As Portland considers condemnation to acquire PGE, citizens weigh in
Portlanders respond to this question: With Portland General Electric's future uncertain because of the Enron bankruptcy, should the city of Portland seek to condemn PGE's assets in order to form a publicly owned utility?
Jill Eiland, a government relations executive who lives in Northwest Portland: 'The city of Portland should continue to look at public ownership of Portland General Electric, but condemnation is a bad idea. Oregon ratepayer interests will best be protected if a collaborative sale/operation agreement is reached between PGE and any prospective buyer.'
Richard Ellmyer, a neighborhood activist who lives, works and pays for electricity in North Portland: 'The Enron corporate establishment has failed. But Portland's city government structure failed to prevent a monumental crisis in the water bureau. Which commissioner would you trust to keep the lights on? It's time to try a public utility district.'
Harvey Fink, a downtown Portland business consultant who lives in Vancouver, Wash.: 'No. We don't know all the details, and the devil is in the fine print. The government can't handle the billing of the water bureau. What makes them think that they can run this new agency?'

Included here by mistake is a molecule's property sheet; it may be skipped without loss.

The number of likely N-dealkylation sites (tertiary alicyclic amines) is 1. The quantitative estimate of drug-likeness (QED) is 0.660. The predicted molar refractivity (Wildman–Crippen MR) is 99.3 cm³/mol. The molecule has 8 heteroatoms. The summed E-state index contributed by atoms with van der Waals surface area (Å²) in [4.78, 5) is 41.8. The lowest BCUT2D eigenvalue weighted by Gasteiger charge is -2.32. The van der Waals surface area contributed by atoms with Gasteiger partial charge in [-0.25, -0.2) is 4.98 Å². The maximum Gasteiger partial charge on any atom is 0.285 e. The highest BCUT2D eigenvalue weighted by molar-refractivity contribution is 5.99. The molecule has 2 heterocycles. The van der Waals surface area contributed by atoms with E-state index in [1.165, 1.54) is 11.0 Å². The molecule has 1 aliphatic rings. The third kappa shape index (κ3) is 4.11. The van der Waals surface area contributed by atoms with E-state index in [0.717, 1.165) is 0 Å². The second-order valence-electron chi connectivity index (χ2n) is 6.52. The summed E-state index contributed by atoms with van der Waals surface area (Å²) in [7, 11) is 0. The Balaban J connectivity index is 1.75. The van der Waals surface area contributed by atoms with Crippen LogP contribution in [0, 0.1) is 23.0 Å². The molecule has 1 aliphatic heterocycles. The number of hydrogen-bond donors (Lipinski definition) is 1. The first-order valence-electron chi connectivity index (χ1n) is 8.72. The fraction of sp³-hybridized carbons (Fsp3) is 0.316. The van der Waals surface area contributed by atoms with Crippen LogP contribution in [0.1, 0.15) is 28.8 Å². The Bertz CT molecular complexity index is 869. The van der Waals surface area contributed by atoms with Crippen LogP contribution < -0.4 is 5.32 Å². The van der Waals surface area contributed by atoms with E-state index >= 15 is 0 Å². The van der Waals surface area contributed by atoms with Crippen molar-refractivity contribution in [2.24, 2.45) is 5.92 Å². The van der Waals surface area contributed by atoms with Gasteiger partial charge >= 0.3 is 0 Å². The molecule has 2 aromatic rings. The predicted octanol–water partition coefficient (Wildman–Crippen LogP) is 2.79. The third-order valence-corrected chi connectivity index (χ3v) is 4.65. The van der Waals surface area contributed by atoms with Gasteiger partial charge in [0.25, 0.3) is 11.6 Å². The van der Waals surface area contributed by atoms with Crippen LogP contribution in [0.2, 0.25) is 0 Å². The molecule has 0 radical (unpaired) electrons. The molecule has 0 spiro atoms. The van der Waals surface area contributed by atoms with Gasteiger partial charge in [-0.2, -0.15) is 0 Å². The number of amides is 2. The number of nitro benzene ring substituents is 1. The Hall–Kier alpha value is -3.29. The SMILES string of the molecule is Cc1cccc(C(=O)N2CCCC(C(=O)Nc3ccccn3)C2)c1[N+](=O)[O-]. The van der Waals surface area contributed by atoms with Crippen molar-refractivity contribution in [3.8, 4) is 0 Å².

Chuck Jones, a certified financial planner and resident of the Johns Landing area of Southwest Portland: 'No! Just another message from the city to business that 'we don't want you here.' Are they also concerned about 'out-of-state' interests of Adidas, Intel, PacifiCorp and Freightliner? Since when has private investment in business become a sin?'
Rachel Gerber, a Portland legal secretary who lives in Beaverton: 'The overarching hand of Portland city government strikes again, this time contemplating eminent domain Ñ with ramifications far outside its own boundaries. Perhaps this is the city's attempt at luring a new business? Apparently the struggle to keep its own affairs intact isn't sufficient to keep city government from straying.'